William Gear: Into the Sixties - Redfern Gallery
AN EXHIBITION entitled William Gear: Into the Sixties will be on display at the Redfern Gallery from September 6 to October 6, 2011.
An acclaimed proponent of the avant-garde, this exhibition celebrates the work of William Gear during his most critical decade.
William Gear RA (1915 – 1997) was born in Fife, Scotland, the son of a coal miner. He studied at Edinburgh College of Art (1932 – 1936), later winning a scholarship which took him across Europe, ending in Paris where he studied with Fernand Leger.
Few British painters have played an active role in the modern abstract movement of post-war Europe but Gear is a crucial exception; in Paris he became affiliated with the COBRA group, Europe’s most important avant-garde movement in the mid-twentieth century.
International exhibitions followed, including a shared exhibition in 1949 with Jackson Pollock at the Betty Parsons Gallery, New York.
The sixties was a defining decade for Gear; he had returned to Britain and spent the 1950s contributing to the phenominal growth of British abstraction, but now he began to achieve recognition for his bold, modern paintings.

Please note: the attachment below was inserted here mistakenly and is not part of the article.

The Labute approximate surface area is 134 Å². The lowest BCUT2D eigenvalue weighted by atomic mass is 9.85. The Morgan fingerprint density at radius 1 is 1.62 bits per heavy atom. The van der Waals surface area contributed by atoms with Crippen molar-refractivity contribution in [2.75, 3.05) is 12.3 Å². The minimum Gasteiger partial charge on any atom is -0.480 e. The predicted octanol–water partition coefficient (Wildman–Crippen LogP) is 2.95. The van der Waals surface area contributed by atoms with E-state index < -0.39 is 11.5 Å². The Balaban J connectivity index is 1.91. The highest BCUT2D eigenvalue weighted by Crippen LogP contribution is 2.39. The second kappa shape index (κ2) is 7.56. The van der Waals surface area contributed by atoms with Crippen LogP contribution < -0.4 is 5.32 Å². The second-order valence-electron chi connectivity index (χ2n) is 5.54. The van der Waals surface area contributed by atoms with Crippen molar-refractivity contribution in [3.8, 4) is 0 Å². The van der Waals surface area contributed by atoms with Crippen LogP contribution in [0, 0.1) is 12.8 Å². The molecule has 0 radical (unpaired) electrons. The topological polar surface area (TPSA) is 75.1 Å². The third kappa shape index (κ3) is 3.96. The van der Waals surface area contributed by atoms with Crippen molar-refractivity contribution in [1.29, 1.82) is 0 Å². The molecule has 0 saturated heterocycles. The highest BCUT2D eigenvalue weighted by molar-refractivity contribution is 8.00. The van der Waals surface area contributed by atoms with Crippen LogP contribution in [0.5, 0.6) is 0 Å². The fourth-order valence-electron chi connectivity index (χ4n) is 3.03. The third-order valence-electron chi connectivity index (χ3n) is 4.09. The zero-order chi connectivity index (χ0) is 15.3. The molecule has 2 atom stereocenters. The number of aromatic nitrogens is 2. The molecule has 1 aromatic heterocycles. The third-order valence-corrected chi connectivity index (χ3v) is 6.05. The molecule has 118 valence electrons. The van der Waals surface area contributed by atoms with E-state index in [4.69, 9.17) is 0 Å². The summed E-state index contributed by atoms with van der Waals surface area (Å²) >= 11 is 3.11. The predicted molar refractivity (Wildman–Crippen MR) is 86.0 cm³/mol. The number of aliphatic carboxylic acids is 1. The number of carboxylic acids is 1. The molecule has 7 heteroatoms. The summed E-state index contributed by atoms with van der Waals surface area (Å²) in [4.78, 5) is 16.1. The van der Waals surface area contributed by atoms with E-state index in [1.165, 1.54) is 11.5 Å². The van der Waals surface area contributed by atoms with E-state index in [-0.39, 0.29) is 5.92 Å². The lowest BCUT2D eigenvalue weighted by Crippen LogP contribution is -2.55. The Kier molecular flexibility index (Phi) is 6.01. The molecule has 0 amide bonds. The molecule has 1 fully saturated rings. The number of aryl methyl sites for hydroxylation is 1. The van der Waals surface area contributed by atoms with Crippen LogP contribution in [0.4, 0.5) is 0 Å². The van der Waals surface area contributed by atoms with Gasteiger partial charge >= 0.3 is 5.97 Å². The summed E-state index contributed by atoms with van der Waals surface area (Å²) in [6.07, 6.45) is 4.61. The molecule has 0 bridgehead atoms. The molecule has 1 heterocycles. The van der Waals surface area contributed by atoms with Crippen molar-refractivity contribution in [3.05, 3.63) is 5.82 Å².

In 1960, his paintings were among the first abstract works accepted into the Royal Academy Summer Exhibition, a decision which divided critical opinion. Two works were acquired for the Tate collection in 1961, and his first museum retrospective followed in 1962.
In his paintings, he continued to break new ground, challenging convention with his openness to experimentation and vigorous mark making. A passionate colourist, his palette grew more strident with the introduction of chrome yellow and vivid reds contrasting powerfully with grey, blue and black.
Blending paintings of contemporary critical acclaim with never before seen work, this exhibition demonstrates the inventiveness and industry of an artist who was getting firmly into his stride.
Times: Monday to Friday 11am to 5.30pm, Saturday 11am to 2pm.
Redfern Gallery, 20 Cork Street, London, W1S 3HL
Tel: 020 7734 1732/0578